Although a recent update allowed several high-profile NFT creators to sell their works as NFTs on Instagram, this won’t be an exclusive feature forever. Much like how it launched features that enabled NFT creators and collectors to display and share their NFTs on Instagram free of charge in May 2023, that initial crop of creators was merely Meta’s test group.
How NFTs look on Instagram’s UI. Source: Meta
Instagram expanded support for its NFT sharing features, to include more than 100 countries in August 2023, just three months after the feature first went into testing, it’s only a matter of time before regular users gain the ability to sell NFTs on the platform on its upcoming Creator Marketplace. At that point, Instagram could seize the top spot among currently existing NFT marketplaces on the internet.How Instagram NFTs work
And the reason for that extends beyond the obvious brand recognition of Instagram. To further facilitate Instagram’s potential status as a massive Web3 onboarding platform, Meta has placed considerable focus on ensuring that availing of Instagram’s brand-new NFT features is as easy and accessible as possible. Creators, collectors, and whoever else hopes to use these features have them available in a few simple taps.
So what’s the appeal of Instagram’s NFT implementations? To start, Meta has emphasized several key features, like sharing NFTs as posts, which will be entirely free of charge. Additionally, once its NFT marketplace services get up and rolling, it’s promised to be completely free of gas fees, at least for the time being. Fees on the iOS and Android app stores may also still apply.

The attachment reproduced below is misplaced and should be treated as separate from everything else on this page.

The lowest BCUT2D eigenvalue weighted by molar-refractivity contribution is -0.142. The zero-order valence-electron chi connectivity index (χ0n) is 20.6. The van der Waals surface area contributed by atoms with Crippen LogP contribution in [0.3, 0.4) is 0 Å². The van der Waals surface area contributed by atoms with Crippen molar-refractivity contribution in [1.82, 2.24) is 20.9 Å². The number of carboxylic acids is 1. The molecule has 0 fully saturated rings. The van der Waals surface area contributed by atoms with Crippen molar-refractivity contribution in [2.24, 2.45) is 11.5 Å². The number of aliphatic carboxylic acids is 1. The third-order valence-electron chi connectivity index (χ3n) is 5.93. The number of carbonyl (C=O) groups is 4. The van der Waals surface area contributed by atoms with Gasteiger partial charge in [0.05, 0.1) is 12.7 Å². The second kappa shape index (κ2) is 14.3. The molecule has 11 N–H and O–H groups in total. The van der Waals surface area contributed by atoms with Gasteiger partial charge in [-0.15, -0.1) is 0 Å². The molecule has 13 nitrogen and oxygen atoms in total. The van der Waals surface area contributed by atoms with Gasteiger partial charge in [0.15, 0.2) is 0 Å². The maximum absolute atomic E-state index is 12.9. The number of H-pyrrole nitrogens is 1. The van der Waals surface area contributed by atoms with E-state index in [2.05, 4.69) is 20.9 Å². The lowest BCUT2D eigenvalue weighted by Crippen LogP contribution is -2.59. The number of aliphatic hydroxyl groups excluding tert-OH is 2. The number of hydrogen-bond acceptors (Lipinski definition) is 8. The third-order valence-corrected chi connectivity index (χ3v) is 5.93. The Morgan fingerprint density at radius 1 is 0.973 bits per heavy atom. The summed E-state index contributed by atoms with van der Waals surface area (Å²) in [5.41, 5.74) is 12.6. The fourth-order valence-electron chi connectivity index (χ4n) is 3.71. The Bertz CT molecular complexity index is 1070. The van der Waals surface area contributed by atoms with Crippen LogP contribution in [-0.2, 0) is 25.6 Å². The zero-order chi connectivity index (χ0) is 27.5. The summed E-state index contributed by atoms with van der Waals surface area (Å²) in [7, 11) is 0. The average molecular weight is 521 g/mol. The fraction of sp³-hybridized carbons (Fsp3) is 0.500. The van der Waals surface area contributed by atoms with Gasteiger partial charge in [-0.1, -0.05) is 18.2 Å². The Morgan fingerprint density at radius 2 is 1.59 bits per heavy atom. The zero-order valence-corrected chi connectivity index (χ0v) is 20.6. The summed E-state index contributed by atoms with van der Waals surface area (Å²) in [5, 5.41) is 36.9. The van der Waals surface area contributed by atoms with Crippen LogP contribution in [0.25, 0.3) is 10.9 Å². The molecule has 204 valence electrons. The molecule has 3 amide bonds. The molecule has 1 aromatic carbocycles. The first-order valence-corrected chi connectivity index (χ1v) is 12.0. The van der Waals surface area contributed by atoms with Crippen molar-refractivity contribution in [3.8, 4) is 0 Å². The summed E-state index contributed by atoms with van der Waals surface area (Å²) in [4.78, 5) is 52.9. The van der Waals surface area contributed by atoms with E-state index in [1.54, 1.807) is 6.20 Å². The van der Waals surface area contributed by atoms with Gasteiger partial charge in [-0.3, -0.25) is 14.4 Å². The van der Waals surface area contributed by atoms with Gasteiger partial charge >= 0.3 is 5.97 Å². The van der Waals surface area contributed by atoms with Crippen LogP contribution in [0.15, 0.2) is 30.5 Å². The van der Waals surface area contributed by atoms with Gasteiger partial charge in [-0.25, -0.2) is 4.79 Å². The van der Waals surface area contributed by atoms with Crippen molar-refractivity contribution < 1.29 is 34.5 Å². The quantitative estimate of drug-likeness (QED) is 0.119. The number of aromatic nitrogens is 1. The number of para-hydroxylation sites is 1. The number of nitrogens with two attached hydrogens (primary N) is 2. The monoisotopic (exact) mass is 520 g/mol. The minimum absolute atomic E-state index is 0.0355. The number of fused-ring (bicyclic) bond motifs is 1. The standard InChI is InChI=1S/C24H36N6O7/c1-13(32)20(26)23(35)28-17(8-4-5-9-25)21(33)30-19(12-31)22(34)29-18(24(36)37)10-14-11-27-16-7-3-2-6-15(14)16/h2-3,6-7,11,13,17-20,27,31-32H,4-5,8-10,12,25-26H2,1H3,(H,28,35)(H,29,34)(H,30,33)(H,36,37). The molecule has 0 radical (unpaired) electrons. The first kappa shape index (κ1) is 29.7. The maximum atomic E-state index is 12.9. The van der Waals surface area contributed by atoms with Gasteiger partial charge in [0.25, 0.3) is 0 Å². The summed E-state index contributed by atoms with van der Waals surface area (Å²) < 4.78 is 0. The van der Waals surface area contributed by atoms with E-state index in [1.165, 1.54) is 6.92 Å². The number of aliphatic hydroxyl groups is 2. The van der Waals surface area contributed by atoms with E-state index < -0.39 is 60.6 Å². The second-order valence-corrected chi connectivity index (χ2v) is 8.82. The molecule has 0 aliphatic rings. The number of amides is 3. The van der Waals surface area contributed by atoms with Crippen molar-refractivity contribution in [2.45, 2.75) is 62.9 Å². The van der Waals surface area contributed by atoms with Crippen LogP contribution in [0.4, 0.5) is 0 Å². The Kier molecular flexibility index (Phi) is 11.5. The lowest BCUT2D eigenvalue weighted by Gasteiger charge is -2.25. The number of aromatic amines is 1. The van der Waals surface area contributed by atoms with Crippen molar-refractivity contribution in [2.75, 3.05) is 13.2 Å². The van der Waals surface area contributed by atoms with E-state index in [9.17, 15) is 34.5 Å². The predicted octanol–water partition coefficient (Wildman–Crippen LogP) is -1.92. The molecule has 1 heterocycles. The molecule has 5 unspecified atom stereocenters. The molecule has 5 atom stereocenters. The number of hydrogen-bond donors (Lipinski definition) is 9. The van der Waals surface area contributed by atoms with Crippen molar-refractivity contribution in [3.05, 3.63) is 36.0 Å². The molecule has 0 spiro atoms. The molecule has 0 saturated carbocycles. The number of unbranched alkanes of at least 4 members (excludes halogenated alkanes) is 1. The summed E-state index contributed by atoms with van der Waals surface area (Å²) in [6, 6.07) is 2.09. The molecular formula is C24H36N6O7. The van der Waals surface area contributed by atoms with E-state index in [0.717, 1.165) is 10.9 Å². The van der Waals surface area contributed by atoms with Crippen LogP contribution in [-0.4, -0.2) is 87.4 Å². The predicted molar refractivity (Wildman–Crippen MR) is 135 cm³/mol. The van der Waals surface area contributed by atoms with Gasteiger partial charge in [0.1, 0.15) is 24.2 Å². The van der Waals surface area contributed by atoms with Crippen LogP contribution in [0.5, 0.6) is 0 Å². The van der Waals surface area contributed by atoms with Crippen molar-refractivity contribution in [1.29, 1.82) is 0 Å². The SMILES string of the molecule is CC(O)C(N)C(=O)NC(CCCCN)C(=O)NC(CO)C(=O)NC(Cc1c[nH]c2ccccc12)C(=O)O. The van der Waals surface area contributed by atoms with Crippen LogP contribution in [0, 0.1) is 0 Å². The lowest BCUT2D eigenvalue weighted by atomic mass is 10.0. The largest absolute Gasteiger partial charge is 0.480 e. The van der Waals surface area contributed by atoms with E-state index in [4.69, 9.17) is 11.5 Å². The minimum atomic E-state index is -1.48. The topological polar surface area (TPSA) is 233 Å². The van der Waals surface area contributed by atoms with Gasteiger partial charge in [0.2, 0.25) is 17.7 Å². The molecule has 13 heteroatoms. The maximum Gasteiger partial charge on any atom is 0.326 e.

Meta also aims to ensure its list of compatible blockchains and crypto wallets is as inclusive as possible. According to a November blog post, among its growing list of compatible blockchains are Ethereum, Polygon, Flow, and Solana. As for crypto wallets, compatible wallets listed include MetaMask, Trust Wallet, Rainbow, Dapper, Phantom, and the Coinbase Wallet.
So what kinds of NFTs could you put up for display on Instagram? In theory, anything. So long as there’s a visual component of some kind. Also mentioned in Meta’s November blog post is a recent expansion to the types of NFTs users can share, and eventually trade, on the platform. Namely, video and animated NFTs.Facebook: the everything social network. That includes NFTs.
A decade ago, Facebook was a simpler place. People poked each other and “became a fan” of pages with names that amused them. Now, Meta’s flagship product is essentially a microcosm of the internet. You can do almost anything on the platform, so it only makes sense that eventually, Facebook will offer its billions of users the ability to buy and sell NFTs on the platform.
But it won’t happen in one shot.How NFTs work on Facebook
For now, Facebook’s implementation of NFTs is limited to sharing them as posts. Provided a creator has a large enough audience on the platform, this feature can be used to easily promote new NFT drops directly on the biggest social media platform in the world. Instagram already does this, and creators on the platform see it as a game-changer for marketing and promotion.